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Sergei Sartakov: No to eternal war


Anti-war essays, poems, short stories and literary excerpts

Russian writers on war

Sergei Sartakov: I fervently wish for universal peace


Sergei Sartakov
From The Philosophers’ Stone
Translated by Fainna Glagoleva

“I don’t think mankind will set out on a course of eternal warfare, because I believe in the inherent wisdom of man….The day will come when commanders and commissars will no longer be needed in the infantry, the artillery or the cavalry. They’ll be needed in other walks of life and will become leaders in industry, science and art.”


“I still regret not having learned the language or more about the country and the meaning of everything that was happening there when I was in Russia. True, I crossed Russia bearing arms, but I never killed a single Russian, Václav!”

“Never kill anyone when you grow up, Václav!” Blažena echoed.

She was mortally frightened by the very sight of a gun. The first thing she had done after marrying Stašek was to demand that they get rid of everything that was in the least way connected with his former life as an officer. She had every reason to feel as she did, for her two elder brothers, brave soldiers of Emperor Franz Joseph, had both been killed in Galicia.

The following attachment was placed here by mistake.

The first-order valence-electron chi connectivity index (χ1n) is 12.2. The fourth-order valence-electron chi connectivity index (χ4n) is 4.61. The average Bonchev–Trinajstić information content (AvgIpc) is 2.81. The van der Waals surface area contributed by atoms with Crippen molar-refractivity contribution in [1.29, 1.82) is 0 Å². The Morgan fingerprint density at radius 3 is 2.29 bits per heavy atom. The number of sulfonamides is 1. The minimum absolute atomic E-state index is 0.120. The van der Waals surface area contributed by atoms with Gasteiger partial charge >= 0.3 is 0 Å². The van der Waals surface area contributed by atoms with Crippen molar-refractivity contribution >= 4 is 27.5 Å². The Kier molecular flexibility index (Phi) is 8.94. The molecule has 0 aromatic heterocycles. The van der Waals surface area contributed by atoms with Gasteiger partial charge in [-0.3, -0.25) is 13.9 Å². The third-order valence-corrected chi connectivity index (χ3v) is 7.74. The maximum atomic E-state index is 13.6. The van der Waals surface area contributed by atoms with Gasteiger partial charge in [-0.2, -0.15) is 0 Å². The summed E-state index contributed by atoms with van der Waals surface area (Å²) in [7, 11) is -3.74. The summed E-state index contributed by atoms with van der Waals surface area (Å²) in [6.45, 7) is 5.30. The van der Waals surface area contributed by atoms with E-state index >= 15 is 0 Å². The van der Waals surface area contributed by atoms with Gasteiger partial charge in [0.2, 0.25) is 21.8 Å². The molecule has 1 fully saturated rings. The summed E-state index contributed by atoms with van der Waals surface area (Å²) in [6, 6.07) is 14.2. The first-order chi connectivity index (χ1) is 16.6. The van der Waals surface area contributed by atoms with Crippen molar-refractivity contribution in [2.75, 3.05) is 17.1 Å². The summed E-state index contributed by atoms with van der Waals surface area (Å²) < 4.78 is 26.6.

The priest’s face softened….

“A great nation is rising from the ruins and destruction which the colonel saw when he was in Russia. He was awed and frightened by it. What does a new and rising Russia hold in store for mankind? The colonel thinks it will bring on a new war, or a second wave of revolutions in Europe. That, in his estimation, also means war. I didn’t argue with him. His profession demands that he thinks in terms of war and warfare. My calling, however, demands that I think in terms of peace….”


General Hrudka, a serious-minded and business-like man, did not always agree with him, nor did he approve of Václav’s desire to devote himself entirely to scholarly research, something so far removed from everyday life. Yet, a general could not think otherwise. Being in the service of the god of war, his mind could not rise above the trajectory of an artillery shell or the lofty flight of the newest bomber.

General Hrudka never spoke of anything except the inevitability of war. He had been figuring out the period within which the second world war was bound to start, determining the countries that would definitely be drawn into the conflict and their war potential. He was positive that, all things accounted for, the next war would not by-pass his beloved Czechoslovakia….


Why were innocent people in other countries being mown down by rounds of ruthless machine-gun fire? Whose way were they in?

No sooner would one war cease than another was begun in some other part of the world. War to war! How much more blood would have to be shed…?

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